Many companies ban employees from making audio or video recordings in the workplace. Companies argue that these policies promote employee communication without the fear of being recorded. However, are these policies lawful? Can corporate whistleblowers provide recordings evidencing fraud to the SEC notwithstanding these policies?

Taping and Disclosing Information to the SEC Can be Protected Activity 

Rule 21F-17, one of the regulations implementing the Dodd-Frank SEC whistleblower reward program, prohibits companies from having policies or provisions in agreements that prevent whistleblowers from providing information to the SEC: “No person may take any action to impede an individual from communicating directly with the Commission staff about a possible securities law violation, including enforcing, or threatening to enforce, a confidentiality agreement . . . with respect to such communications.” The SEC has used this rule to eliminate obstacles that whistleblowers face when reporting violations to the SEC, such as:

Rule 21F-17 arguably trumps any company policies that prohibit employees from making recordings of non-privileged information to disclose securities law violations to the SEC.

Workplace recordings can also be protected under the Sarbanes-Oxley Act (SOX) and other whistleblower protection laws. For example, in Franchini v. Argonne National Laboratory, the Department of Labor Administrative Review Board (ARB) held that recording workplace conversations to gather evidence of safety violations is protected whistleblowing under the whistleblower protection provision of the ERA. In Franchini, the whistleblower recorded conversations evidencing potential radiation contamination and workplace safety issues. In the course of raising his concerns internally and to the Department of Energy, the whistleblower made about 50 recordings of discussions with his supervisors and co-workers.

The ARB held that gathering evidence by recording workplace conversations can be protected whistleblowing under the ERA. Notably, the ARB distinguished the whistleblower’s recordings from other unprotected recordings, such as when a whistleblower engages in indiscriminate and excessive recording of unrelated topics, i.e., a company’s business strategy and finances.

No Law Provides Blanket Authorization to Record Workplace Conversations 

Though using workplace audio or video recordings to blow the whistle can be protected under some whistleblower protection laws, there are several countervailing issues that whistleblowers and their counsel should consider before using a recording to advance a whistleblower retaliation or whistleblower rewards claim.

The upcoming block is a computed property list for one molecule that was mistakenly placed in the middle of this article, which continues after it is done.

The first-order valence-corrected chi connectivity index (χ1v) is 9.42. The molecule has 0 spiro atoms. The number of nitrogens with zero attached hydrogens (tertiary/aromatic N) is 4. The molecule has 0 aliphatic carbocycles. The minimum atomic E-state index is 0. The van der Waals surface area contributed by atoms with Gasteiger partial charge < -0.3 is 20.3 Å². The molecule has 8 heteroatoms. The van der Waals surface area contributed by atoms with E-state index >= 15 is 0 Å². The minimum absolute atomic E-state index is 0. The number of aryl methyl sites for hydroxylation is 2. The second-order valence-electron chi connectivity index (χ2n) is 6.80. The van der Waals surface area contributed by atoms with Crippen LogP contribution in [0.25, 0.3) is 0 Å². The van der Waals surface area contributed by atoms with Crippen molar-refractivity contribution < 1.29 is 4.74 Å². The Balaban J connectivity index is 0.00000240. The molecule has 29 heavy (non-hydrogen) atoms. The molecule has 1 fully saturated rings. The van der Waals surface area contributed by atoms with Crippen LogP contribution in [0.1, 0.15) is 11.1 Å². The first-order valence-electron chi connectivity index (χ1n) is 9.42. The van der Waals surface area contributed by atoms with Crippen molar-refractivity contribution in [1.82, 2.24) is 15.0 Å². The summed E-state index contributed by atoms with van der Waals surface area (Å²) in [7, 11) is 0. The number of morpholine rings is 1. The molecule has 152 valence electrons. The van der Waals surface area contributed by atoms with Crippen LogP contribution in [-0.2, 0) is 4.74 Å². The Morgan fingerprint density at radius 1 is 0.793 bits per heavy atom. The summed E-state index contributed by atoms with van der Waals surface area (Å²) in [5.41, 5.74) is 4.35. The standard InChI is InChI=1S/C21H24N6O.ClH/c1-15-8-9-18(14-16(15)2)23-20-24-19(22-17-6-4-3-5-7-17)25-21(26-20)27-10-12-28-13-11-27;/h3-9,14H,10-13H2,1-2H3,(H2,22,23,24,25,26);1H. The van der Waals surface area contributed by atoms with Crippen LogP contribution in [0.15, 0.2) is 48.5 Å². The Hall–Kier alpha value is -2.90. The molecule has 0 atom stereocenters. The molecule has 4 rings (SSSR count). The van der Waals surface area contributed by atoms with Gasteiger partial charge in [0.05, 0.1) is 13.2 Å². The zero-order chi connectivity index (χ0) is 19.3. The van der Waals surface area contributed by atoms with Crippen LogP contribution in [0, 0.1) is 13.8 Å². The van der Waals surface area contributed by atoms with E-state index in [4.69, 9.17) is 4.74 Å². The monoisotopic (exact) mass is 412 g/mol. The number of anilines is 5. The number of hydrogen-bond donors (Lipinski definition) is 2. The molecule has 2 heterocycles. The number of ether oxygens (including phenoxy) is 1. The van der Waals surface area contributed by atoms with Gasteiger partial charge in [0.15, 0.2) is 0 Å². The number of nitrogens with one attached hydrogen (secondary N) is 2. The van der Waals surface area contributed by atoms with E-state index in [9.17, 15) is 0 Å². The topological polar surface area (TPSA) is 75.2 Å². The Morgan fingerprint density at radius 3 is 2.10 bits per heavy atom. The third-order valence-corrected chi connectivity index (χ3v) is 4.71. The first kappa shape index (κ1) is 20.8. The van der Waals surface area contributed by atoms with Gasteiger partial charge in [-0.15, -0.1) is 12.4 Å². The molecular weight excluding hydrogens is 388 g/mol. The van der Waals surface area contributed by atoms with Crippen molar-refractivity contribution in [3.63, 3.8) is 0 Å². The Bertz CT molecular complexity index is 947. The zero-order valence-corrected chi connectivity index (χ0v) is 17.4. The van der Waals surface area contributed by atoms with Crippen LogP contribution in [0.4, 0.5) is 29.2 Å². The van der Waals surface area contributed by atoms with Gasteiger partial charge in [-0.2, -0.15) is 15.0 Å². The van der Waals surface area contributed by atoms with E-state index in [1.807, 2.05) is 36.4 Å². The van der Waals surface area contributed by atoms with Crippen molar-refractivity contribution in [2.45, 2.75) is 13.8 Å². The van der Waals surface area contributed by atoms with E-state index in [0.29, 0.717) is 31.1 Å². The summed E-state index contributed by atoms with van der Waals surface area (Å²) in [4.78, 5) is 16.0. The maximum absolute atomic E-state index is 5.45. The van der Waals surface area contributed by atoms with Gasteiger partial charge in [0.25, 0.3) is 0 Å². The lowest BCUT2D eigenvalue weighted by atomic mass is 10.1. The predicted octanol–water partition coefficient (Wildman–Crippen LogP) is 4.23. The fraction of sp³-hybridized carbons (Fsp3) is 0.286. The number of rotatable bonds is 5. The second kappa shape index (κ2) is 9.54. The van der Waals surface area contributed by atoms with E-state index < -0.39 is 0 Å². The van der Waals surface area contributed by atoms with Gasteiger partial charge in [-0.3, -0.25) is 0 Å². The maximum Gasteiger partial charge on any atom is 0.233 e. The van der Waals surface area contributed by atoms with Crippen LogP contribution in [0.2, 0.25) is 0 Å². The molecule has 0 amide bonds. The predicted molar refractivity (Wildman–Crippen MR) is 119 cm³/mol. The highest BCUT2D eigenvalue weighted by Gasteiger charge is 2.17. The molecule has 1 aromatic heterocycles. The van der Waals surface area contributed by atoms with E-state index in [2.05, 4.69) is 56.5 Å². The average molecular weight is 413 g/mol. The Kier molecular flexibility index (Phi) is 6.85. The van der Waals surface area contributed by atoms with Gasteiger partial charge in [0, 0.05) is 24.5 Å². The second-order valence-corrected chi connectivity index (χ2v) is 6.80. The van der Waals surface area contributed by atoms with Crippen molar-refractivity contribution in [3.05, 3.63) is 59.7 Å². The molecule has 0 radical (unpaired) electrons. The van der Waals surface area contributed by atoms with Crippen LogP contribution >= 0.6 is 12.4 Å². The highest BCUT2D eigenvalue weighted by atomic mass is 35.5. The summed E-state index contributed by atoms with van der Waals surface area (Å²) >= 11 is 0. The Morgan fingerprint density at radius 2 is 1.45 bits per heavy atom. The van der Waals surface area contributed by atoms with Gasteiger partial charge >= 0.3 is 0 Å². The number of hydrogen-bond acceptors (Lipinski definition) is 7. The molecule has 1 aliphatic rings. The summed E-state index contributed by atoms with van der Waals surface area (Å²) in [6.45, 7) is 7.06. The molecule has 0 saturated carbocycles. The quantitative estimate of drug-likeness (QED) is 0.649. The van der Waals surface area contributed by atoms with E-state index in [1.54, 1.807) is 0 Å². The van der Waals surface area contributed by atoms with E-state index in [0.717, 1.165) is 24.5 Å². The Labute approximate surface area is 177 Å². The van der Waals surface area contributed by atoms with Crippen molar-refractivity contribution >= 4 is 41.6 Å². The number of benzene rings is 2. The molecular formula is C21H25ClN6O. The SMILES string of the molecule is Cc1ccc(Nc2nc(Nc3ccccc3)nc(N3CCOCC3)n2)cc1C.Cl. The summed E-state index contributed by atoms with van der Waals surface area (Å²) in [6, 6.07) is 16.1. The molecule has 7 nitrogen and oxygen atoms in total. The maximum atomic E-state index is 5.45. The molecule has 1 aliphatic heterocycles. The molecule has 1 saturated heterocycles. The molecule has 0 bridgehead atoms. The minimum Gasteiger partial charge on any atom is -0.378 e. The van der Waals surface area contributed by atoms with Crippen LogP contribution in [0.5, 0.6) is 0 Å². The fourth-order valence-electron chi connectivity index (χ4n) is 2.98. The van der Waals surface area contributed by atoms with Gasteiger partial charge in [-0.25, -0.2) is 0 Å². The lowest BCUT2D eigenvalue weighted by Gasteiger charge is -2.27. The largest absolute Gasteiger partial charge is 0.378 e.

First, the SEC will not use privileged information (e.g., a recording of a lawyer providing advice), and the SEC seeks to avoid receiving any privileged information because of the risk that it could taint an investigation.  To the extent a whistleblower has a recording containing privileged information, the whistleblower and counsel should proceed very carefully and should consult state attorney ethics rules.

Second, an employee could face civil or criminal liability for making a surreptitious recording in a state in which two-party consent is required.  The Reporters Committee for Freedom of the Press has issued a helpful state-by-state guide to taping phone calls and in-person conversations, which is available here.

Third, in retaliation claims, a recording that violates company policy could potentially give rise to an after-acquired evidence defense. After-acquired evidence is evidence of wrongdoing that an employer discovers after an adverse employment action that would justify the employer taking the adverse action at the time that the employer discovers the evidence.  For example, if an employer fires a whistleblower in violation of the Sarbanes-Oxley whistleblower law and subsequently discovers that the whistleblower embezzled money from the company, the company could likely prove an after-acquired evidence defense at the time it discovers the theft, thereby limiting the whistleblower’s remedies.

The after-acquired evidence is often misused by employers to justify a witch hunt aimed at digging up dirt on the whistleblower after the employer already took the adverse employment action.  Fortunately, there is a high bar to proving an after-acquired evidence defense.   In Clemmons v. Ameristar Airways, Inc., the ARB ruled that an employer asserting an after-acquired evidence defense must prove the defense by clear and convincing evidence. An employer will only meet this burden if the evidence immediately tilts the evidentiary scales in the employer’s direction. In other words, an employer must show that the wrongdoing was so significant that it would have fired the employee for that action alone.

Prior to gathering evidence for an SEC whistleblower tip, consult with an experienced SEC whistleblower attorney.

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